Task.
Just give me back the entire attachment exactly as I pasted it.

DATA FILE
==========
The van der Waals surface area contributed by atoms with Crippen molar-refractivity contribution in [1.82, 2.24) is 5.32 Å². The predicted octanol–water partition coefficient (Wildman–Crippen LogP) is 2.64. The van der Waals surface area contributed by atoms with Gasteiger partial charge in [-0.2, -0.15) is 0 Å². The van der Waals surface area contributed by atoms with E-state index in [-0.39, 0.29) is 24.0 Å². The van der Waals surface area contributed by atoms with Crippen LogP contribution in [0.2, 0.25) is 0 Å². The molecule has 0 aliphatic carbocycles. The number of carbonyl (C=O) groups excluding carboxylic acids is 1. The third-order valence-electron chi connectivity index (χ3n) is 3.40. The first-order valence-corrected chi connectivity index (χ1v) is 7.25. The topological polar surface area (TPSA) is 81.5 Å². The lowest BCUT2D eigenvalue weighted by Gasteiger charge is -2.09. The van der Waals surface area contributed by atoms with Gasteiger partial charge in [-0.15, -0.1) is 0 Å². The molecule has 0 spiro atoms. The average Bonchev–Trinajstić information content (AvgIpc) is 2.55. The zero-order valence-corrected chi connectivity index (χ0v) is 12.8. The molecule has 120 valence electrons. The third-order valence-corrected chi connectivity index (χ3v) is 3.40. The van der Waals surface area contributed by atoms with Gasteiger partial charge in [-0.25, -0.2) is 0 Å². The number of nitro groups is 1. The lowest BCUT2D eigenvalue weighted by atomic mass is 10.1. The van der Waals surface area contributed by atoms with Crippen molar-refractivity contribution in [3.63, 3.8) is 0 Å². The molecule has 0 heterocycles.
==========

The van der Waals surface area contributed by atoms with Crippen molar-refractivity contribution in [1.82, 2.24) is 5.32 Å². The predicted octanol–water partition coefficient (Wildman–Crippen LogP) is 2.64. The van der Waals surface area contributed by atoms with Gasteiger partial charge in [-0.2, -0.15) is 0 Å². The van der Waals surface area contributed by atoms with E-state index in [-0.39, 0.29) is 24.0 Å². The van der Waals surface area contributed by atoms with Crippen LogP contribution in [0.2, 0.25) is 0 Å². The molecule has 0 aliphatic carbocycles. The number of carbonyl (C=O) groups excluding carboxylic acids is 1. The third-order valence-electron chi connectivity index (χ3n) is 3.40. The first-order valence-corrected chi connectivity index (χ1v) is 7.25. The topological polar surface area (TPSA) is 81.5 Å². The lowest BCUT2D eigenvalue weighted by Gasteiger charge is -2.09. The van der Waals surface area contributed by atoms with Gasteiger partial charge in [-0.15, -0.1) is 0 Å². The molecule has 0 spiro atoms. The average Bonchev–Trinajstić information content (AvgIpc) is 2.55. The zero-order valence-corrected chi connectivity index (χ0v) is 12.8. The molecule has 120 valence electrons. The third-order valence-corrected chi connectivity index (χ3v) is 3.40. The van der Waals surface area contributed by atoms with Gasteiger partial charge in [-0.25, -0.2) is 0 Å². The number of nitro groups is 1. The lowest BCUT2D eigenvalue weighted by atomic mass is 10.1. The van der Waals surface area contributed by atoms with Crippen molar-refractivity contribution in [3.63, 3.8) is 0 Å². The molecule has 0 heterocycles.